We have our public side. The one we bring out on holidays. That encourages us to smile when we see a newborn baby, or congratulate a rival on their win over us.
And we have the private side.
The one that feels slightly less confident than we allow ourselves to appear. The one that shudders when no one is looking, or holds internal grudges either with someone else, or ourself.
Neither side is perfect. And neither side is wrong. They are two halves of a greater whole. They are the foundation of what makes us human.
In 2011 I read a book called Beautiful Disaster by the very talented Jamie McGuire, and I loved it. As a matter of fact, that particular review won me an IBBA. (So you can see why it would hold a special place in my heart.) But what I remember about that review the most is NOT my rant about how wonderfully damaged the book was, but my rather wordy admission of aggressive codependency in its first few paragraphs.
And while there will be no retraction of those deep dark secrets I laid bare for all to read, I will say that after reading Walking Disaster (Beautiful Disaster’s companion novel) I understand my own words just a little bit better. That what people see, is not always what people are. That sometimes we hurt, so that others can smile. That rage is not always built from anger, but is sometimes a product of promise. And more importantly…that love can’t change you, but it might…at it’s very core…HELP you.
It would be a bold-faced lie if I told you I liked Walking Disaster as much as I did Beautiful Disaster, but at the same time…I would be neglectful if I didn’t say it changed my opinion of a few of the people who lived amongst its pages.
Walking Disaster, for all intents and purposes, IS Beautiful Disaster. The same major elements happen (the fights, the fire, the trip to Vegas) there are pages of duplicate conversations (“If this was poker night at Sig Tau, I would have kept it. I can’t rob your brothers the first time I meet them.”) and all of the same characters make all of the same appearances (Abby, Travis, America, Shepley…) BUT while it IS the same story, it is also NOT. (How’s that for disorienting.)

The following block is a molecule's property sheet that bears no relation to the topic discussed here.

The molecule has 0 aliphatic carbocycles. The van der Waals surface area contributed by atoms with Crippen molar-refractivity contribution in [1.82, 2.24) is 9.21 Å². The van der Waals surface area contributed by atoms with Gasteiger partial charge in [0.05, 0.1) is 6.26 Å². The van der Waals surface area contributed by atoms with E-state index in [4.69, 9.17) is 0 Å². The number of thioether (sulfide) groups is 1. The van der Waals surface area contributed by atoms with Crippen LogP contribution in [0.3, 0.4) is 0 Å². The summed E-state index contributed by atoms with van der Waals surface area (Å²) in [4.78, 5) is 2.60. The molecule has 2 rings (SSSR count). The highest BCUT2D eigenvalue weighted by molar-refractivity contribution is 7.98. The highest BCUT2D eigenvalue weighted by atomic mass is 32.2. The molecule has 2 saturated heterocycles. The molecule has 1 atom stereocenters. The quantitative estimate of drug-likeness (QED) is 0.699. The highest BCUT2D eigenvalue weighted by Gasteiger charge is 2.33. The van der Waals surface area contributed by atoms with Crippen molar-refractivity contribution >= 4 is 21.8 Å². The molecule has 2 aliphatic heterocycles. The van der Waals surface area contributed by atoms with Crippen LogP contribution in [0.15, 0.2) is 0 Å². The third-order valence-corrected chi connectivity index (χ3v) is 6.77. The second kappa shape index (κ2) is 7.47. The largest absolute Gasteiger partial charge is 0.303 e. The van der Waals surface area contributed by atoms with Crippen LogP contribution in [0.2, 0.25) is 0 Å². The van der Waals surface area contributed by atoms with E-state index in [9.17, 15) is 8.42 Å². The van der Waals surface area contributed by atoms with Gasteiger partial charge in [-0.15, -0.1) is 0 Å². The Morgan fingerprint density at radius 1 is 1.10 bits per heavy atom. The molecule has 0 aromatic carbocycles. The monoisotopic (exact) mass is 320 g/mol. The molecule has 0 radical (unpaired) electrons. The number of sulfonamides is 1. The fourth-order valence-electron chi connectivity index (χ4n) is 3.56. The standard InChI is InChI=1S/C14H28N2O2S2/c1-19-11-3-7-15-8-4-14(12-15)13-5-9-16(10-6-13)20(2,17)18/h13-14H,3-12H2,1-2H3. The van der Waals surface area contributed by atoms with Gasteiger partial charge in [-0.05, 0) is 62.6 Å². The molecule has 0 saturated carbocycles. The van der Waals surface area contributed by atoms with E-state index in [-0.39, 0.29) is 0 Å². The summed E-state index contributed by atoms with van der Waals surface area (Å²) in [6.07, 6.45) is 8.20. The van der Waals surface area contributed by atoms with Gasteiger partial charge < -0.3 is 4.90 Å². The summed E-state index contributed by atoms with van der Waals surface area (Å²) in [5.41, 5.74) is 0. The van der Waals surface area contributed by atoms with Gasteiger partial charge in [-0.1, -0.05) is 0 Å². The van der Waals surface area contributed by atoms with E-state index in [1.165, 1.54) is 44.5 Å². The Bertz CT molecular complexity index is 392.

The NOT is what changed my mind. (I guess this is the part where I should explain huh?)
In BD Travis was the A-typical Alpha male. He slept around. He solved problems with his fist. And he pretty much defined the word overprotective. But in WD, the “obvious” found in BD wasn’t so obvious anymore. The actions I first saw as arrogant, or selfish quickly became understandable or at the very least reeked of vulnerability.
Hearing (and ultimately understanding) the world in which Travis resided (both physically and mentally) became something much more… endearing (I guess you could say.)
I always loved Travis. I won’t pretend not to, but there were several times during Abby’s pontificating that I worried about Travis’s self-destructive nature. Where it came from, why it was always aimed at those he loved the most. WD answered all of those questions for me. Even more…it made me kinda/sorta dislike Abby.
Why? Because torture is sometimes blind to those doing the torturing. (You will understand that statement more if you decide to read the book.)
Now…I could keep going, but I have a feeling I’d end up sounding more like a fortune cookie than a book reviewer, so I’ll end my rant with a few very blatant thoughts about Travis’s side of life.
1. While it was not the best thing I’ve ever read (and Travis’s constant use of the word bagged left a bad taste in my mouth) I thoroughly enjoyed the option of reading two different halves of a whole.
2. The writing was a little stumbly in the beginning (like McGuire was having are hard time finding her footing) but pushing through paid off, and I found myself a little teary all over again.
3. Your perceptions will change. Be prepared for it. Especially when it comes to the jaw dropping epilogue that was NOT a part of BD.
And last but not least…kudos to McGuire for accepting the challenge so many of her readers threw at her. Much like Beautiful Disaster it will be a love/hate relationship, but you took your characters by the horns and morphed them into lessons of mass destruction. Well done.
Sometimes it’s nice to take a peek inside the mind of a complicated man. This is one of those times.
Happy Reading my fellow Kindle-ites and remember: “Every truth has two sides; it is as well to look at both, before we commit ourselves to either.” -Aesop